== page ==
Diamonds from ultrahigh pressure terranes
a key for understanding crustal carbon reservoir in Earth’s interior

Prof. Larissa F. Dobrzhinetskaya

Institute of Geophysics and Planetary Physics, Department of Earth Sciences, University of California at Riverside, USA CA-92521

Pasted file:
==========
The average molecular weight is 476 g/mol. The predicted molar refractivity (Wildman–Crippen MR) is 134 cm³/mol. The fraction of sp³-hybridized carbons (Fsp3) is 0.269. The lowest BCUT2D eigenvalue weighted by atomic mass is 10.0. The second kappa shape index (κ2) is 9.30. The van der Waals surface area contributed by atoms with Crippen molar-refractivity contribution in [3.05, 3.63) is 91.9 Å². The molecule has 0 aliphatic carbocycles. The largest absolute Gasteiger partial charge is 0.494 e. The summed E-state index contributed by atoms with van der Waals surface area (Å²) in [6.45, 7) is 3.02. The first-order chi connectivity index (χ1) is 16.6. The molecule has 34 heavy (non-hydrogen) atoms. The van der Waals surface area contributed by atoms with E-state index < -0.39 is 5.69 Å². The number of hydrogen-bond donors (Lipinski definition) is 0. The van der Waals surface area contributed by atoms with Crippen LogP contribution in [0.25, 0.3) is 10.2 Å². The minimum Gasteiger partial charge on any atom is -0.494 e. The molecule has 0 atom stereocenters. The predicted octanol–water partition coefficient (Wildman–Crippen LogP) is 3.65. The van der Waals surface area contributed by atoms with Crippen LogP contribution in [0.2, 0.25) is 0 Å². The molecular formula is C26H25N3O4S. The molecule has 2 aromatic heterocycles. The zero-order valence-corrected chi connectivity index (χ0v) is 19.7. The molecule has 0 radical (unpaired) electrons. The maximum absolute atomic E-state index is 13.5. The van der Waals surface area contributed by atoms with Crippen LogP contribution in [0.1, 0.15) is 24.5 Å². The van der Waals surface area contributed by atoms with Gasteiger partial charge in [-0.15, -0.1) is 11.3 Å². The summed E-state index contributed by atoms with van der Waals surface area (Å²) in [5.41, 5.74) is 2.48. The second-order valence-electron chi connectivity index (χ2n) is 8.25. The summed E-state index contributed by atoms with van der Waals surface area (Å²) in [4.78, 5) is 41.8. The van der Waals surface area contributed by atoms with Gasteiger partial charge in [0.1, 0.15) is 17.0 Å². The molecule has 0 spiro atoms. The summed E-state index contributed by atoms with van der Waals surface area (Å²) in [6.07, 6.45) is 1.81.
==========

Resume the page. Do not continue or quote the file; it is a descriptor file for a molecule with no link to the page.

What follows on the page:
During last 25 years a new non-volcanic type of diamonds was discovered in Kazakhstan, China, Norway, Germany and Greece within metasedimentary rocks occurred in orogenic belts formed at convergent plate boundaries in Paleozoic-Mezosoic (480-250 Ma) time. These diamonds as small as 1–80 µm exhibit imperfect morphologies and contain abundant fluid and crystalline nanometric size inclusions indicating mixture of both crustal and mantle components. The nitrogen impurities recorded in these diamonds suggest that all of them belong to the type 1b-1aA, implying a short residence time at high temperature (~900–1,100°C) of ca 5 Ma. The characteristics of single N defects (1b component) and N pairs (1aA components) in the orogenic belts diamonds distinguish them from other nitrogen-bearing diamonds of kimberlitic sources (type 1aAB), having much longer residence time in the Earth’s interior. The diamonds from UHPM terranes occurred inside of multi-compositional pockets where they are very frequently accompanied by hydrous phases, phosphates, and oxides. A σ13C value and the nitrogen content are widely used to constrain conditions of formation and the source of media (fluid/melt) from which diamonds are crystallized. In the Kazakhstan diamond deposit (Kokchetav massif) the diamonds are characterized by σ 13C=10.57‰ and N =11,150-2,500 ppm, whereas the diamonds from the German site (Erzgebirge massif) have σ 13C= 17‰ to 27‰ and N =100–4,647 ppm. The ranges of σ 13C suggest that the Kazakhstan diamonds were formed from mixed “crustal-mantle” carbon reservoirs, whereas diamonds from the German site were crystallized from unmixed ‘‘crustal’’ carbon reservoir, either of organic or inorganic origin. Compositional studies of nanometric fluid inclusions suggest that the orogenic belts diamonds crystallized from a supercritical C-O-H fluid in deep subduction zone. During deep subduction up to ~150-210 km in some collisional orogens the diamond-bearing slab has been interacted with mantle wedge chemical environments resumed in the mixture of both geochemical and carbon reservoirs (e.g., Kazakhstan). In the case of the German site, the primary diamond-forming cabon reservoir has remained unmixed, and the diamond themselves contain nanoscale inclusions originated mostly from the continental crust material. Given that these diamonds were crystallized at the same depth as diamonds from the Kazakhstan site we assume that the Erzgebirge diamond-bearing slab was “geochemically shielded” having no interaction with the mantle material. The integrated studies of diamonds from UHPM terranes provide information that strongly supports the concept of diamond crystallization from a COH-supercritical fluid; that was successfully reproduced by laboratory experiments. The studies also emphasizes that the ‘‘crustal’’ carbon may be delivered at list to depth up to 210 km through the subduction of continental (and oceanic) sediments. These observations and conclusions will serve as a foundation for future calculations of budget of the “crustal” carbon that have formed deep reservoirs within the Earth’s interior during Paleozoic-Mesozoic continental margins activities.